Often the practice of behavior modification in facilities comes into question (see recent interest in Judge Rotenberg Educational Center, Aspen Education Group and the World Wide Association of Specialty Programs and Schools). Often these types of restrictive issues are discussed as part of ethical and legal standards (see Professional practice of behavior analysis). Recent research has identified some best practices for use in such facilities[28] In general policies in such facilities require the presence of a treatment team to ensure that abuses do not occur especially if facilities are attempting to use punishment programs.[48]

Regulations

In the U.S. residential treatment programs are all monitored at the state level and many are JACHO accredited. States vary in requirements to open such centers. Due to the absence of regulation of these programs by the federal government and because many are not subject to state licensing or monitoring,[49] the Federal Trade Commission has issued a guide for parents considering such placement.[50] Due to irregular licensing practices and differences in the kinds of labels that facilities use themselves, it is unclear how many facilities exist in the United States.[1]

Organizations

Residential therapist who are behavior modifiers should join professional organizations and be professionally affiliated. Many organizations exist for behavior therapists around the world. The World Association for Behavior Analysis offers a certification in behavior therapy [6] In the United States, the American Psychological Association's Division 25 is the division for behavior analysis. The Association for Contextual Behavior Therapy is another professional organization. ACBS is home to many clinicians with specific interest in third generation behavior therapy. The Association for Behavioral and Cognitive Therapies (formerly the Association for the Advancement of Behavior Therapy) is for those with a more cognitive orientation. Internationally, most behavior therapists find a core intellectual home in the International Association for Behavior Analysis (ABA:I) [7].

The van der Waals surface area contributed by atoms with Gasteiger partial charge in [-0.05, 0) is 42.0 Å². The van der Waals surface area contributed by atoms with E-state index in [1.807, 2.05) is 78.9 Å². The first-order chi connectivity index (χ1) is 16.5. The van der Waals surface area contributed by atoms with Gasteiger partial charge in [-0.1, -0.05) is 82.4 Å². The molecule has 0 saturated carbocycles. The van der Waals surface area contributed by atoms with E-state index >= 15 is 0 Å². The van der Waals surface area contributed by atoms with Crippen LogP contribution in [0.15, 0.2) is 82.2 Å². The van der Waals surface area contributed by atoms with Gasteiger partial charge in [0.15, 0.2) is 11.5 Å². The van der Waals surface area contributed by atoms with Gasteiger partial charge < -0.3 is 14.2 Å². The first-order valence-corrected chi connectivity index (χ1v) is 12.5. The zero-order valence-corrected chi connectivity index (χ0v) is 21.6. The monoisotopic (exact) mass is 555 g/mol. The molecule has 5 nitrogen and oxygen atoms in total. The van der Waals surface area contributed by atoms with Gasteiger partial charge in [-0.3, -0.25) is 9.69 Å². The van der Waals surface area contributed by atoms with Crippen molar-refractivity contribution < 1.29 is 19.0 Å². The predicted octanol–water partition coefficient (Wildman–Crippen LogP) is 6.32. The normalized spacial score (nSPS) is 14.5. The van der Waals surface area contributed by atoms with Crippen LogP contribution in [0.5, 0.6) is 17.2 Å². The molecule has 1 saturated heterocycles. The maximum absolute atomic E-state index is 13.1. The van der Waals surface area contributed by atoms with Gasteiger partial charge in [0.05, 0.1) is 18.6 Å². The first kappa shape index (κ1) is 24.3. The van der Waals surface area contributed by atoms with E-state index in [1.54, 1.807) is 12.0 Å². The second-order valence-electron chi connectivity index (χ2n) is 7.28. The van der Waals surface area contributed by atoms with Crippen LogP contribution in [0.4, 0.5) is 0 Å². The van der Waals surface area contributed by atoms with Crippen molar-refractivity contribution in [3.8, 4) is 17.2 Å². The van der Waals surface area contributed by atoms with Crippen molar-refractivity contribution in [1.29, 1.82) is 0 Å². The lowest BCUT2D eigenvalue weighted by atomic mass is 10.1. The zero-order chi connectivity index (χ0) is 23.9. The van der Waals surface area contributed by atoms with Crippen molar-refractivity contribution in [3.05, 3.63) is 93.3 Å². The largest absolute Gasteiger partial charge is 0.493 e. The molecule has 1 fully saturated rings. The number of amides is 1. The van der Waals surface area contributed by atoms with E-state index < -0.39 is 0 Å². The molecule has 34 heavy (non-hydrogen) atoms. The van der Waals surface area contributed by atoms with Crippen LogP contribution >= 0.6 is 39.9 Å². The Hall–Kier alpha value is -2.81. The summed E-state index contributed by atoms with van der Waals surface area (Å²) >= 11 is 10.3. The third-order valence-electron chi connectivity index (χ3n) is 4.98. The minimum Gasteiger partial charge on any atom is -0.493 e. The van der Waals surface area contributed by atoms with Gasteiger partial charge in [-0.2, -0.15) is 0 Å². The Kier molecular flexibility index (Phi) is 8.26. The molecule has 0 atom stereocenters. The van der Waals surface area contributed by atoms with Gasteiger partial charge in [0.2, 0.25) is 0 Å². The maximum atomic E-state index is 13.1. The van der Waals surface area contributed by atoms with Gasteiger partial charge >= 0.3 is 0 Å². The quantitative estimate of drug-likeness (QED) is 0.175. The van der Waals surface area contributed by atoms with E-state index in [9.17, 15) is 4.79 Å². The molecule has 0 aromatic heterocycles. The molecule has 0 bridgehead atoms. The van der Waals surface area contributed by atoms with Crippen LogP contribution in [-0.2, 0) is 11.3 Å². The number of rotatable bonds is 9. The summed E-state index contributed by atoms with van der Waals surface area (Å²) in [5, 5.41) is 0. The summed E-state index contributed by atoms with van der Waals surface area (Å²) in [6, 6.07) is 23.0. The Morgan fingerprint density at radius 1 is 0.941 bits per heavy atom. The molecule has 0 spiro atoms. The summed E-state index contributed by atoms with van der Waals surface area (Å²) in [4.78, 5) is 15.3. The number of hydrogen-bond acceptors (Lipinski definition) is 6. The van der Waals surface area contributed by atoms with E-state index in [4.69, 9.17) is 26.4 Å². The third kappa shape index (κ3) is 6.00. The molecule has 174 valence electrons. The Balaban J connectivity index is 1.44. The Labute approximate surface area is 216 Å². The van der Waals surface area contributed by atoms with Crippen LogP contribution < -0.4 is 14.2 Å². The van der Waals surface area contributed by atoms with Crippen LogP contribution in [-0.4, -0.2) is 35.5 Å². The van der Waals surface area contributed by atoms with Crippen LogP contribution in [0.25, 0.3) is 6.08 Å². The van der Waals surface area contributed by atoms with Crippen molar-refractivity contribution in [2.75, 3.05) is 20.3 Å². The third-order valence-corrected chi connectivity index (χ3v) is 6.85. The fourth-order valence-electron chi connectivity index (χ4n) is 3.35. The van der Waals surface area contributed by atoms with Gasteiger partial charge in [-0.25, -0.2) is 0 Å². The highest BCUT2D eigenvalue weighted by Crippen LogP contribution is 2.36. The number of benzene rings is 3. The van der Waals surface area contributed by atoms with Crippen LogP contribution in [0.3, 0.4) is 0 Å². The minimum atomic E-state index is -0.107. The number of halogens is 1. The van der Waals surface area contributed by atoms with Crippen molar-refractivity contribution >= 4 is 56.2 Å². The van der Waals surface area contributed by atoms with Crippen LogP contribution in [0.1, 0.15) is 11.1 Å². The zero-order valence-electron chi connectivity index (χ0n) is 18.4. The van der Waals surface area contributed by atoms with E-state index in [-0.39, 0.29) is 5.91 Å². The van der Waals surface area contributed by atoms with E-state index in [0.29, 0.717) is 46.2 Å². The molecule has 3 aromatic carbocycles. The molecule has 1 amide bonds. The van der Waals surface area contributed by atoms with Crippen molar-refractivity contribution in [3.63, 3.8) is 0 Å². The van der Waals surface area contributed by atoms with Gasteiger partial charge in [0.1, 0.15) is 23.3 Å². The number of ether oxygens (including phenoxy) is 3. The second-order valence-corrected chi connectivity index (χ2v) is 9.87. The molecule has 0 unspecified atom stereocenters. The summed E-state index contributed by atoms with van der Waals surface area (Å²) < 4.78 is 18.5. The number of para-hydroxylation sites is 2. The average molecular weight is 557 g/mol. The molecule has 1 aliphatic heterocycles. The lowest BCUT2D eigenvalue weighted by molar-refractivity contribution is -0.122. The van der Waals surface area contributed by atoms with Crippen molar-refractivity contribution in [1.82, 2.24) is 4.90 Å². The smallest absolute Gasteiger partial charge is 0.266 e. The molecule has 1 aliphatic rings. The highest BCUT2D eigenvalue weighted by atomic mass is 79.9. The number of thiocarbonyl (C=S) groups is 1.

See also

References

  1. ^ a b c d e f "Troubled US teens left traumatised by tough love camps". BBC News. 2021-06-18. Retrieved 2021-06-19.
  2. ^ Martin, G.; Pear, J. (2007). Behavior modification: What it is and how to do it (8th ed.). Upper Saddle River, NJ: Pearson Prentice Hall.
  3. ^ McKee, John M. (1971). "Contingency Management in a Correctional Institution". Educational Technology. 11 (4): 51–54. JSTOR 44417185.
  4. ^ Chen, Chiu-Wen; Ma, Hsen-Hsing (2007). "Effects of treatment on disruptive behaviors: A quantitative synthesis of single-subject researches using the PEM approach". The Behavior Analyst Today. 8 (4): 380–397. doi:10.1037/h0100629.
  5. ^ Cancio, Edward J.; Johnson, Jesse W. (2007). "Level systems revisited: An important tool for educating students with emotional and behavioral disorders". International Journal of Behavioral Consultation and Therapy. 3 (4): 512–527. doi:10.1037/h0100820.
  6. ^ a b McGuffin, Patrick W. (1991). "The effect of timeout duration on frequency of aggression in hospitalized children with conduct disorders". Behavioral Interventions. 6 (4): 279–288. doi:10.1002/bin.2360060405.
  7. ^ Howell, J. C. (1998). "A new approach to juvenile crime: The promise of graduated sanctions in a juvenile justice system". Corrections Compendium. 23 (9).
  8. ^ Rosen, Howard S.; Yerushalmi, Cydney J.; Walker, Jane C. (1986). "Training community residential staff: Evaluation and follow-up". Behavioral Interventions. 1: 15–38. doi:10.1002/bin.2360010104.